While some cooks might lament the lack of a dedicated wok burner that many gas cooktops have, you can purchase flat-bottomed induction woks to use on your induction cooktop that will easily reach the required heat intensity for a good stir-fry. Instead of tossing the food in the wok, you simply need to use a cooking implement to move the food around instead.
Induction is easier to clean
Anyone who has spent hours trying to clean those fiddly burners and trivets on a gas cooktop will find cleaning an induction cooktop a breeze. With their knob-free, continuous glass surface, induction cooktops are generally much easier to clean.
Fiona explains that even if you spill food onto an induction cooktop, it won’t bake on and become impossible to clean off (as often happens with gas and ceramic cooktops). This is because, with induction, the cooktop surface doesn’t heat up, so it’s much easier to wipe up a spill.
“On the downside, sugary substances can stick to the glass and create an uneven surface and you may have to buy a special cream to keep your cooktop streak-free and remove any marks from pans,” says Fiona. “Touch controls may also become unresponsive if they are greasy from cooking splatters.”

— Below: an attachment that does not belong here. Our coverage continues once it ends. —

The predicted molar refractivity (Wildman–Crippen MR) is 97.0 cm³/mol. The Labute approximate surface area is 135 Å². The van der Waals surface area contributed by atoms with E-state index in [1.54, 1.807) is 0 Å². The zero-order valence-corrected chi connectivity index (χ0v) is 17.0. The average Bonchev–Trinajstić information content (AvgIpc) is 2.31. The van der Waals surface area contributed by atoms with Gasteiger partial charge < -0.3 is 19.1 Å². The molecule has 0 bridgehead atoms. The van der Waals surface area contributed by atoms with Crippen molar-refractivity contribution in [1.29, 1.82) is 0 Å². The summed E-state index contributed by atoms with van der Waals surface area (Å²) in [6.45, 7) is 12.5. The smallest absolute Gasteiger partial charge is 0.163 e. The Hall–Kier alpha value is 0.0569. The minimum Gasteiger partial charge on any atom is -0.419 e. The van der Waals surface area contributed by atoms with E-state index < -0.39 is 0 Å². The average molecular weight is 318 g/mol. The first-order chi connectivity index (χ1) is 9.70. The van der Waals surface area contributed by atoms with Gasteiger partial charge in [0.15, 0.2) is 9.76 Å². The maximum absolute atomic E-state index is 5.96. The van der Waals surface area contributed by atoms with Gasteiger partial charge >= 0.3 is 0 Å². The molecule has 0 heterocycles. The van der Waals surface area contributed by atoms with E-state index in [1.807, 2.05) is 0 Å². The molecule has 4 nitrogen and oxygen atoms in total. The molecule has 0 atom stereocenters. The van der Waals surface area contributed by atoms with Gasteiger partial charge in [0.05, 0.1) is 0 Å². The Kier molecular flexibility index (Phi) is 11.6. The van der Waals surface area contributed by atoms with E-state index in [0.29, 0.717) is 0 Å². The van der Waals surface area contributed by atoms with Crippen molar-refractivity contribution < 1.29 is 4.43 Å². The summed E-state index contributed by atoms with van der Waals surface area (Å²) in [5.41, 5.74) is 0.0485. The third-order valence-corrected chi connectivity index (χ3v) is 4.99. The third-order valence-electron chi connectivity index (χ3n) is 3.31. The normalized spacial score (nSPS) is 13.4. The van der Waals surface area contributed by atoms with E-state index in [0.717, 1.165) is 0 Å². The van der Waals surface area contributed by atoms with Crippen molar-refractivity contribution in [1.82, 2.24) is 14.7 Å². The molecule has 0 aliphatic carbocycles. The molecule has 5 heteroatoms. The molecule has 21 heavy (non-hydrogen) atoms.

When testing cooktops, CHOICE experts always give each model an ‘Ease of use’ score which includes a note on how easy each model is to clean. Induction cooktops continually come out on top in this respect.
Portable induction cooktops may be a cheaper workaround
With fully installed induction cooktops ranging from $700 for a budget option up to $4000, a portable induction cooktop is a more economical way to dip your toe into gas-free cooking. They start at around $50, with top-performing models in our test costing little more than $100.
Portable induction cooktops are a great option if you’re renting or caravanning, if you’d like to reduce your reliance on gas, or if you’re keen to try induction before making a significant investment.
While they have their shortcomings, such as only one or two cooking zones, which will limit the size of the cookware you can use, portable induction cookers are much more affordable and don’t require installation (you just plug it in and turn it on).
“A portable induction cooktop is a more economical way to dip your toe into gas-free cooking”
The ongoing running costs of portable models are also comparable with a built-in cooktop. Typically, the yearly cost to run an induction cooktop hovers around $30–$60, regardless of whether it’s built-in or portable.